Capturing accelerometer data on individual printers has been a huge boon for quantifying the effect that changes to a machine can have on how it’s mechanically behaving, but I’ve noticed some issues with the way the calibrate_shaper script presents the data that can be confusing for users.
The fundamental issue is that the Y axis is scaled relative to the data in a particular capture. This makes it difficult to compare plots run-to-run and can be misleading, suggesting problems that aren’t actually there.
An obvious example of this would be a case where the user makes a change that reduces peak resonance. Say the machine starts with, e.g., a clear primary peak at 45Hz with a magnitude of 8k with a smaller peak at 120Hz / 2K. If a change is made to the machine that reduces that primary peak to 4K, the relative scaling can make it appear that there’s suddenly been a huge increase in resonance at the higher frequencies even though nothing changed there. Helping out a user that was pulling their hair out going down the rabbit hole with this type of scenario is what prompted me to take a look at this.
The other issue is that the Y axis is scaled based on a unitless value presented in scientific notation. This means that plots not only change relative scale, but can shift by an order of magnitude. While the scaling is presented at the top left of the plot, it’s extremely easy to overlook and I’d wager that most users have never noticed it at all.
I ran plots on a sample data set with a couple of small changes to demonstrate this here.
The unit magnitude is addressed simply by changing:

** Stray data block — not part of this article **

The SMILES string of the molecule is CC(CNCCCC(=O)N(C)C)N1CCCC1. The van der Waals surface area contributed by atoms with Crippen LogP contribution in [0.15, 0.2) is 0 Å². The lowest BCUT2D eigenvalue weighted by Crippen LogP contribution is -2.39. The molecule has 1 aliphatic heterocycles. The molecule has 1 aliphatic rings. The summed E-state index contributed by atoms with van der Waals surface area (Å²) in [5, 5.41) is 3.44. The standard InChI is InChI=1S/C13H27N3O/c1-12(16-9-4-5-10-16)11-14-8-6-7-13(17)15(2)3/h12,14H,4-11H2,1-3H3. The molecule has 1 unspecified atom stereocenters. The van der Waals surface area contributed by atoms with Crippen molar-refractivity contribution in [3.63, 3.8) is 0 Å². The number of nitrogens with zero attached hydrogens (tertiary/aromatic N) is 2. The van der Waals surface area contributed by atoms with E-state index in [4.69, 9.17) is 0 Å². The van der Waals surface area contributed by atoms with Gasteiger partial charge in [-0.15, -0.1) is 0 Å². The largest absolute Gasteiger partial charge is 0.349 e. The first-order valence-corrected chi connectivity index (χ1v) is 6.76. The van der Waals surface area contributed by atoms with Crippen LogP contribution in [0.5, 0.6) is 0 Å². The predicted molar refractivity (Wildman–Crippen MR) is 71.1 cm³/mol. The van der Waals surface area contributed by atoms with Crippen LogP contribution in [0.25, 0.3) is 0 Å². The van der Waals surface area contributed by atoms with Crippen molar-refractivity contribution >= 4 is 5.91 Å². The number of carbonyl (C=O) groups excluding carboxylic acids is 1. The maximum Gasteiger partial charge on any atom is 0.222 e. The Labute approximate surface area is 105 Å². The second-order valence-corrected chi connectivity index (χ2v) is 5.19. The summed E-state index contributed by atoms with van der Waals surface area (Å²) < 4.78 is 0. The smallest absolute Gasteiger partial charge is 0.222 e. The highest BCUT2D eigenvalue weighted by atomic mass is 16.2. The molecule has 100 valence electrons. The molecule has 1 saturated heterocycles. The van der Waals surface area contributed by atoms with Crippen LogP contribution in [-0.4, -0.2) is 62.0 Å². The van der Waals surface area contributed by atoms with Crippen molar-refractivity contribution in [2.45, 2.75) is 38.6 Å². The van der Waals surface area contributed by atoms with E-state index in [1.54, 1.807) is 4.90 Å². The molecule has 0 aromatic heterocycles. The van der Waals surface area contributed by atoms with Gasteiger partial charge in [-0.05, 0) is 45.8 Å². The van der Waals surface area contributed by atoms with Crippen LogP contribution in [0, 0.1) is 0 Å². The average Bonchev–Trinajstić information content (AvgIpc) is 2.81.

ax.ticklabel_format(axis='y', style='scientific', scilimits=(0,0))
I don’t see very much downside to doing this beyond the plots becoming slightly wider. This helps prevent silent unit shifts from providing a misleading picture of how the machine is behaving. This seems like an obvious improvement to me.
Normalizing the Y axis was similarly done in a quick and dirty manner – to be clear, I do not think this is the correct approach for the general case script but was done here to visually demonstrate the issue. In this case, I normalized Y scaling to 1e5 by adding the line
This one’s a tougher nut to crack since overall resonance can vary so much between printers/axes, so a one size fits all approach won’t work. Setting the scaling to 1e5 works for the data set here, but on a printer with less resonance, would crunch the graph to the point of being indecipherable.
My initial thought is that a script parameter that allows the user to specify a normalization scale might work, i.e., the user could tell the script to normalize to 1e4, 1e5, etc based on their printer, but I’m not 100% sure whether that’s the best approach.
At any rate, this is something I’ve seen trip people up a number of times and being able to generate normalized plots would certainly add value to the accelerometer as a tool. I thought I’d put this out there to see what thoughts folks have on how this could best be done.